The Winter War began much like Putin’s invasion of Ukraine. Stalin claimed that he needed geographical security against potential threats from Germany. But the dictator also wanted to reincorporate Finland back into Russia’s old imperial empire. (Imperialists, who believe their own propaganda, are always obsessing about greatness restored from some previous epoch.)

Finland gained its independence from Russia in 1917 after a bloody civil war. It had declared itself neutral at the start of the Second World War. And, having watched the takeover of Latvia and Estonia, Finland rightfully feared the Soviet Union’s designs for expansion.

When the Soviets made its demands for more territory, the Finns prepared their army and asked for assistance from the West. They got much less than Ukraine ever did.  

Then Stalin ordered his army to fake a border incident in 1939. More than half a million troops poured across the border in one of the coldest winters on record. And Stalin, much like Putin in Ukraine, thought that ordinary Finns would welcome the Soviets as liberators.

His officers planned for a 12-day police operation. (Tyrants always underestimate the fortitude of ordinary people wedded to their homes.) In time, 1.2 million Russian soldiers would be committed to the fight, more than double the invading force.

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A woman weeps as Helsinki residents enter a bomb shelter at the outset of the Soviet invasion that became the Winter War. Photo via SA-kuva, Radio Free Europe.

In his memoirs, former Soviet Premier Nikita Khrushchev admitted that Soviet technocrats predicted a cakewalk: "All we had to do was raise our voice a little bit and the Finns would obey. If that did not work, we could fire one shot and the Finns would put up their hands and surrender. Or so we thought….”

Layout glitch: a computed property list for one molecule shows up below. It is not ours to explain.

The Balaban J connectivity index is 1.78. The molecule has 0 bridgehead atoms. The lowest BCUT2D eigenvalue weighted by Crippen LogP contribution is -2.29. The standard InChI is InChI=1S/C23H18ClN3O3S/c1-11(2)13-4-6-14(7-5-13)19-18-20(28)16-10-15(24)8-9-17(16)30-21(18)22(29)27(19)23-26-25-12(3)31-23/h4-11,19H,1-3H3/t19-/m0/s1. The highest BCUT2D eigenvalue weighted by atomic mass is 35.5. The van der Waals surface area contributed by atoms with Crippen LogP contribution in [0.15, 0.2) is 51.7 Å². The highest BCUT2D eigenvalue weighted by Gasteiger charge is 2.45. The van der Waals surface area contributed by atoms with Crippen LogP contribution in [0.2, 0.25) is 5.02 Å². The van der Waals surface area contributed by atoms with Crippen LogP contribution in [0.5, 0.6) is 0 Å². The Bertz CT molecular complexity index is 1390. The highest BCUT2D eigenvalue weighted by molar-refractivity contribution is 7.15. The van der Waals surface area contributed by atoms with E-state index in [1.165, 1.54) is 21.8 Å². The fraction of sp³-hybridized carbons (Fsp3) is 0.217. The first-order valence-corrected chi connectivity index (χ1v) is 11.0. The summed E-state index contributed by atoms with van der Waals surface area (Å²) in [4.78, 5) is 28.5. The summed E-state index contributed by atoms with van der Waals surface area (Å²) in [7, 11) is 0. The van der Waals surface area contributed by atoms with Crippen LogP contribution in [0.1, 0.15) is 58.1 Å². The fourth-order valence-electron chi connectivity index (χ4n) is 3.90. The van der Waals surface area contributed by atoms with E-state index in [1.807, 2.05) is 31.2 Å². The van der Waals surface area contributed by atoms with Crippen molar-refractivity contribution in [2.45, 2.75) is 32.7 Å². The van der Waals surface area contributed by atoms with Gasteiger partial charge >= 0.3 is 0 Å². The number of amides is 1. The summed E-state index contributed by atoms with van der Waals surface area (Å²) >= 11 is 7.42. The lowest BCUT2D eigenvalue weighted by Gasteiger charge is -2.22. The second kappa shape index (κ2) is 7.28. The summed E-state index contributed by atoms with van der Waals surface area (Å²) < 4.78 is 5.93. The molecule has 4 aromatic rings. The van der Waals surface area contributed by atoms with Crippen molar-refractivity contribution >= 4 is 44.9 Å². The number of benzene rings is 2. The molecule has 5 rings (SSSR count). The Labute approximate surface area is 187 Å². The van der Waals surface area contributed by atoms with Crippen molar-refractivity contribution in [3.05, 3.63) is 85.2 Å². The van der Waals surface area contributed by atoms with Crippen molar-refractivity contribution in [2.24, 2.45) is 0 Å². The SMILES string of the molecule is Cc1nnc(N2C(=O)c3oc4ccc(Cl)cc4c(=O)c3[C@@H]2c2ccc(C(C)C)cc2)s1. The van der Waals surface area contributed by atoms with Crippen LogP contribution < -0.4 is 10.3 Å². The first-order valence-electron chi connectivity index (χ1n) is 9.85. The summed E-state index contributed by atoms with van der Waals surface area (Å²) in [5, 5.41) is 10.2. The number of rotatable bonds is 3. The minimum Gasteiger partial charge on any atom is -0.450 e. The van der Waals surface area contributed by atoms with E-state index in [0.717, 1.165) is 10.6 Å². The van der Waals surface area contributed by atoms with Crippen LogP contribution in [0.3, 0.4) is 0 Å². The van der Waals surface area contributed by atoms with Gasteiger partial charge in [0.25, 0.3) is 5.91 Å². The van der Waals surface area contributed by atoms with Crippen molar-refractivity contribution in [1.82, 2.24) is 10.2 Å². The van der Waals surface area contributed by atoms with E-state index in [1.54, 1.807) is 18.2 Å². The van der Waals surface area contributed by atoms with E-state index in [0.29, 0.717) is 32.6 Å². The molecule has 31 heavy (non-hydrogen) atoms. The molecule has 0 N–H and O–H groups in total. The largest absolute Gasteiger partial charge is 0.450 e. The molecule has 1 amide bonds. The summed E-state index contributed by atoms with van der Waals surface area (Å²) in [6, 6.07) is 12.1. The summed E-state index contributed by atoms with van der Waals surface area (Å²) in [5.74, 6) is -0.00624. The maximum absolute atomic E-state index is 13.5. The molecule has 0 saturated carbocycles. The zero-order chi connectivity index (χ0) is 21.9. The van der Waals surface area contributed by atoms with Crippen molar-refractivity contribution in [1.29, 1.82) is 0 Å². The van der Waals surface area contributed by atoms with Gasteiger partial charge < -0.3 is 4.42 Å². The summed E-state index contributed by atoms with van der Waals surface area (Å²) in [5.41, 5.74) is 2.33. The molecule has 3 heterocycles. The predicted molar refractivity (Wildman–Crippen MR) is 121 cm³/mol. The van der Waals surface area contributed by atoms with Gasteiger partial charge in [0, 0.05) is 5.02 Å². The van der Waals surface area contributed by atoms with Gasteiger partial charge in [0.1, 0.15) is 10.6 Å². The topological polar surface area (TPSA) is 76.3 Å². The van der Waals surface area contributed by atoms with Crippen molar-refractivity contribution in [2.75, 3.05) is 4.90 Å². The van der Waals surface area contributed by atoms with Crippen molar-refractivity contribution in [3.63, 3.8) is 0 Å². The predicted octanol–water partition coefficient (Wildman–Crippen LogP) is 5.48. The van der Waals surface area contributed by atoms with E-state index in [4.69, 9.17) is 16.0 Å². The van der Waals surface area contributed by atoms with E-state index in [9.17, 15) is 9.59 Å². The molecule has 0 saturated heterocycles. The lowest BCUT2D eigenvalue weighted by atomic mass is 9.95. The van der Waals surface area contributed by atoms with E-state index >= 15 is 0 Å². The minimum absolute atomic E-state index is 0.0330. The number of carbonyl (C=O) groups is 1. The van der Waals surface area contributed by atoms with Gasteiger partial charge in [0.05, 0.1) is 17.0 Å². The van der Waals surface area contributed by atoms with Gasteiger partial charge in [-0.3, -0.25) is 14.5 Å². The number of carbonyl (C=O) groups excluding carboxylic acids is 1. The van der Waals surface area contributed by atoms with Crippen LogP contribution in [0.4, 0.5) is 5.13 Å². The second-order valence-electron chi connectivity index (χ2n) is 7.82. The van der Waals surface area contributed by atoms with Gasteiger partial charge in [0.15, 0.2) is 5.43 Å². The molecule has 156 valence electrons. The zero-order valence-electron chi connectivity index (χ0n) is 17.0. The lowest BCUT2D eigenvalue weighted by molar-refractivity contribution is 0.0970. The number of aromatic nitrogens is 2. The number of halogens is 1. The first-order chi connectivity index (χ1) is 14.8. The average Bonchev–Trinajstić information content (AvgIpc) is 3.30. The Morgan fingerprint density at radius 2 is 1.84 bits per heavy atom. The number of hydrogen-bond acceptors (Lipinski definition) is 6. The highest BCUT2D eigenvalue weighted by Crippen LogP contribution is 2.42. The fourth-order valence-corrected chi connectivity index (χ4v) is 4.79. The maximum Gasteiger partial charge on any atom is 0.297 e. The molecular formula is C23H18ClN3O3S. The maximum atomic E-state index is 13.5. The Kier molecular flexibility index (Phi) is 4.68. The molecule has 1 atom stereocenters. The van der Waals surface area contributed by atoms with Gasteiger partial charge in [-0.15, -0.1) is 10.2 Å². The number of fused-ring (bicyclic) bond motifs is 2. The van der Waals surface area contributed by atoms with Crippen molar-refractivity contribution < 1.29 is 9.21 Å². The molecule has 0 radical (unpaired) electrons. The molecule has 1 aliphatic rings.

But the Finns did not put up their hands, and they did not surrender. Using winter as a weapon, they resisted for three months with little or no assistance from allies such as Sweden and France.

Poorly trained Soviet troops with little idea of what they were fighting for or why soon found themselves in frozen heaps.

Mobile Finnish reservists camouflaged in bed sheets took to skis to cut off supply lines. Soon Soviet tanks had no fuel, Soviet horses no oats and Soviet soldiers no food.

As one Soviet general lamented: “The Finns have no effective air force, few tanks and little artillery, but they seem to have an inexhaustible supply of skis.”

The Finns placed mines in frozen lakes and detonated them whenever the Soviet troops crossed to escape forests filled with snipers.

Constantly changing tactics, the Finns also targeted Soviet field kitchens to exacerbate fear in hungry troops.

Every time the Finns withdrew from a position, they booby trapped every farmhouse and village.

Birth of the Molotov cocktail

The Finns even named an incendiary device for disarming tanks after Soviet Foreign Minister Vyacheslav Molotov.

When Soviet airplanes bombed Helsinki (and the Soviets bombed just as ruthlessly as Putin), Molotov denied any such bombings had taken place. He called it a Finnish hoax, and said the Russians were just dropping food and humanitarian aid.

In response the Finns called the bombs “Molotov’s bread baskets.”

Then the witty resisters decided the bread bombs needed an accompanying beverage. And so the Molotov cocktail was born. (The incendiary device had been invented in Spain with beer bottles during the civil war.)

Soon Finland’s state alcohol retailer was making cocktails with a mixture of tar, gasoline and ethanol to disable Russian tanks. (Like Ukraine, the Finns mobilized their people into one resisting force.)